No Country for Old Bears

From the Story Arc: Homecoming

Next Story in the Arc: Make-A-Wish by Re-Bear (Monday, June 24, 2019)

(posted Friday, May 24, 2019)

“And so our new turkey de-boning machine can process forty-two turkeys per minute, and only require two hours of downtime per day for maintenance, allowing for processing to go on for two-and-one-half shifts per day. Combined with our new “Talking Turkey” AI and automated feeder system, Vexman ProProcesors.”

The salesman stopped and smiled, waiting a beat before dropping his closing line. “I’m sure you have no workers that can match that kind of pace.”

Slam dunk. Jackpot.

A balding head and unfashionable glasses looked up from the product brochure. “Actually, we have one. He does forty-five chickens a minute and works eighteen hour days.” His boredom was palpable. “I’m not really sure if it’s worth spending…. How much was this again?”

The salesman looked uncomfortable, fumbling with the cap of his water bottle and taking a nervous swig. “The VPP 1572 with ‘Talking Turkey’ and the feeder system starts at 1.8 million per unit.”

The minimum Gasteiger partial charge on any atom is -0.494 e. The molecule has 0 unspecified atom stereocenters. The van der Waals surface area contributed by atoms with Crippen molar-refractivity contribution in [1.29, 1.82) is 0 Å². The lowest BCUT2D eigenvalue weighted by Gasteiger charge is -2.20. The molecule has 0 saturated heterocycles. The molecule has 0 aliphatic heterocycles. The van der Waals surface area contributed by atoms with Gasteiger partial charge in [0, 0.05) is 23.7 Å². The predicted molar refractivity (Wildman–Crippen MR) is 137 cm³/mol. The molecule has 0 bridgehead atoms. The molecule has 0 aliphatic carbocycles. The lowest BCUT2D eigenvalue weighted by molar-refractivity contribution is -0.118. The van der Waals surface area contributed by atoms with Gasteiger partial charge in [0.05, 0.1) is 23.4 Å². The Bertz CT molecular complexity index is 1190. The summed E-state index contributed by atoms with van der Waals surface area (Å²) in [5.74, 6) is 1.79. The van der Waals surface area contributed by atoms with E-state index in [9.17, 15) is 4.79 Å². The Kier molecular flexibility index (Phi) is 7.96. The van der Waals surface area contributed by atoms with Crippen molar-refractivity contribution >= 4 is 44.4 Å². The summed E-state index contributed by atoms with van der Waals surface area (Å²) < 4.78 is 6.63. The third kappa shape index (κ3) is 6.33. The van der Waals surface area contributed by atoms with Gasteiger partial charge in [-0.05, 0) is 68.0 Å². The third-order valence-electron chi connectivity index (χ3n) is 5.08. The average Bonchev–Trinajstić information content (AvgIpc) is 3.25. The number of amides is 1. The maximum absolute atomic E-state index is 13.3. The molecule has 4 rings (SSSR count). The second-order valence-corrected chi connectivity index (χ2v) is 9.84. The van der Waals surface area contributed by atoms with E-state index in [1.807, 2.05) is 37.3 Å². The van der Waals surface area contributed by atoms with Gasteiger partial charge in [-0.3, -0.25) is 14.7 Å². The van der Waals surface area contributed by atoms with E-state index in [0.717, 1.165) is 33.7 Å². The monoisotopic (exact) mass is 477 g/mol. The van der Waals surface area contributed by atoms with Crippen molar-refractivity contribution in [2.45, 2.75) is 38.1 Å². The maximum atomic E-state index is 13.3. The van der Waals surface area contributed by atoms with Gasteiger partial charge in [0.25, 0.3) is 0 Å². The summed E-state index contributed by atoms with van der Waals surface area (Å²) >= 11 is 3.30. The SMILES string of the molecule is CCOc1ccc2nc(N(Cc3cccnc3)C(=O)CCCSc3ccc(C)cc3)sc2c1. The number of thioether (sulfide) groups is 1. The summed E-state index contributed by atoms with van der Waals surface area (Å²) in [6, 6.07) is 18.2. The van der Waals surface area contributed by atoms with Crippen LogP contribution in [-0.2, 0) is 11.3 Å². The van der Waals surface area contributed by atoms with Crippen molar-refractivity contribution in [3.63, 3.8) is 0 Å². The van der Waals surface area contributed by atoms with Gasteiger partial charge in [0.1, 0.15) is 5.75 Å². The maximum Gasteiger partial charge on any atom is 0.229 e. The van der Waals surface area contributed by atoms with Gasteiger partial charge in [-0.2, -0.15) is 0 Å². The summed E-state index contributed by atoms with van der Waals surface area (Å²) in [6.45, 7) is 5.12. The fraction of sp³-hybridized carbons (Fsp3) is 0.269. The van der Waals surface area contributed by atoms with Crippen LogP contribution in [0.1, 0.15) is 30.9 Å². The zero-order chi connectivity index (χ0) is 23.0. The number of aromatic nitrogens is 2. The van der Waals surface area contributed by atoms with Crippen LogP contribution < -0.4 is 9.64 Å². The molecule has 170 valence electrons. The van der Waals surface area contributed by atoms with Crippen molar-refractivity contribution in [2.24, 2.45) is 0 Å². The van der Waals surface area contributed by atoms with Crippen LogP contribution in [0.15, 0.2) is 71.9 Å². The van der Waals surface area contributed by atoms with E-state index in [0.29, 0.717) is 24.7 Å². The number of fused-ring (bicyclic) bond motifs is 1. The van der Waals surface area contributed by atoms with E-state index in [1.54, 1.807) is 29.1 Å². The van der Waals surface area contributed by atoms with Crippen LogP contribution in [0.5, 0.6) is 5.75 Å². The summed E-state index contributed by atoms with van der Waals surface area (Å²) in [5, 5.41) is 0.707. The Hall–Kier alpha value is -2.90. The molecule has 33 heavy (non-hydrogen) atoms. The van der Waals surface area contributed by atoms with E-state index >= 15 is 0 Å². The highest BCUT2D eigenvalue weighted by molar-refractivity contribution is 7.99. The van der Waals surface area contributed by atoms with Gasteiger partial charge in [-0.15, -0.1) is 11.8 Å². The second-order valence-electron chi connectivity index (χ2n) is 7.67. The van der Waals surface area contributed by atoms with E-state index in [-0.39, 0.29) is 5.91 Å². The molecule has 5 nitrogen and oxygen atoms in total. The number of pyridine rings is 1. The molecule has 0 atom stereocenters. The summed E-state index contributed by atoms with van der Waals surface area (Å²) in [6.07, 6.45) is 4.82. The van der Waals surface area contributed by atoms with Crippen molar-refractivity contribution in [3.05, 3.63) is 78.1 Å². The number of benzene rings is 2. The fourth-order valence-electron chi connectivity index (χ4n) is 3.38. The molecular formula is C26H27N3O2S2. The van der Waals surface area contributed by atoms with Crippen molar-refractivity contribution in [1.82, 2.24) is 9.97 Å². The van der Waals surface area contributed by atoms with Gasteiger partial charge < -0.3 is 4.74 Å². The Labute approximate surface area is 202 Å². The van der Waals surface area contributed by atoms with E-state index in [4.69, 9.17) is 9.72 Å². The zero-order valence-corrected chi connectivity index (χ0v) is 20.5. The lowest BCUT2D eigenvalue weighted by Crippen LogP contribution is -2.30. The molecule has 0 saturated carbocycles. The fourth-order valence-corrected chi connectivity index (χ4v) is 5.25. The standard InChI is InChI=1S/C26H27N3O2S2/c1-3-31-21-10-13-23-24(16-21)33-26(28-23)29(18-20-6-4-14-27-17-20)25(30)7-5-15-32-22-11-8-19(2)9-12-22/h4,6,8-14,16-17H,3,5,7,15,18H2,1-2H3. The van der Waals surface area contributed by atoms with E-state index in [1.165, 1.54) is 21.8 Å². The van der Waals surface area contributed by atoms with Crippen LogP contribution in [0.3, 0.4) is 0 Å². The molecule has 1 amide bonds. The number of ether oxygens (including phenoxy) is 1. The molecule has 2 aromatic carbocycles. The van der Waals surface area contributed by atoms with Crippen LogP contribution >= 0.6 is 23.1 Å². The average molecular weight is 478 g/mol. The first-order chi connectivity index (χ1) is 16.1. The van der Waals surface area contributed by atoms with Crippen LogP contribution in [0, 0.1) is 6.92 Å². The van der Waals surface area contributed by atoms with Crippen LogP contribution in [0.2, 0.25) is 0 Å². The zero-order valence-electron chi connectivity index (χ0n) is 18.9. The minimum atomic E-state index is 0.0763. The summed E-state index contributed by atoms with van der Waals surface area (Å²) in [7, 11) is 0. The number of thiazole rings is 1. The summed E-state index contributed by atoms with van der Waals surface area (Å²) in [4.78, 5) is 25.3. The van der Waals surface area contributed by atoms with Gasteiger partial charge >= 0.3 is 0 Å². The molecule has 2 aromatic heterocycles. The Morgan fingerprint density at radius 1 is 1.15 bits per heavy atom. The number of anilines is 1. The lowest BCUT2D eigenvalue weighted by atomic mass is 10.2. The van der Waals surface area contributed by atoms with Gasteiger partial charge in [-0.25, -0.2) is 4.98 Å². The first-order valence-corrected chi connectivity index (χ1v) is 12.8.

The wood paneled conference room at McDaniel Poultry Processing went completely still. The salesman reached further into his bag of tricks. “But these units don’t sleep! Or eat! Or require benefits.”

The man in glasses smiled, yellow teeth gleaming in the fluorescent lights. “Or sexually harrass anyone?”

The salesman looked confused. “In all my years of B2B sales, I have never had a VPP 1572, or any other industrial machine we have produced, sexually harass anyone….”

Old grey heads around the table perked up, finally seeing where their president was going.

The tired man in glasses spoke once more, “We’ll take two. Mr. Deavers, please inform the forman that Pavel Polohkov’s services are no longer required.”

“The investors will be unhappy with the capital outlay,” he thought, “but it will be worth it to rid ourselves of that… man…”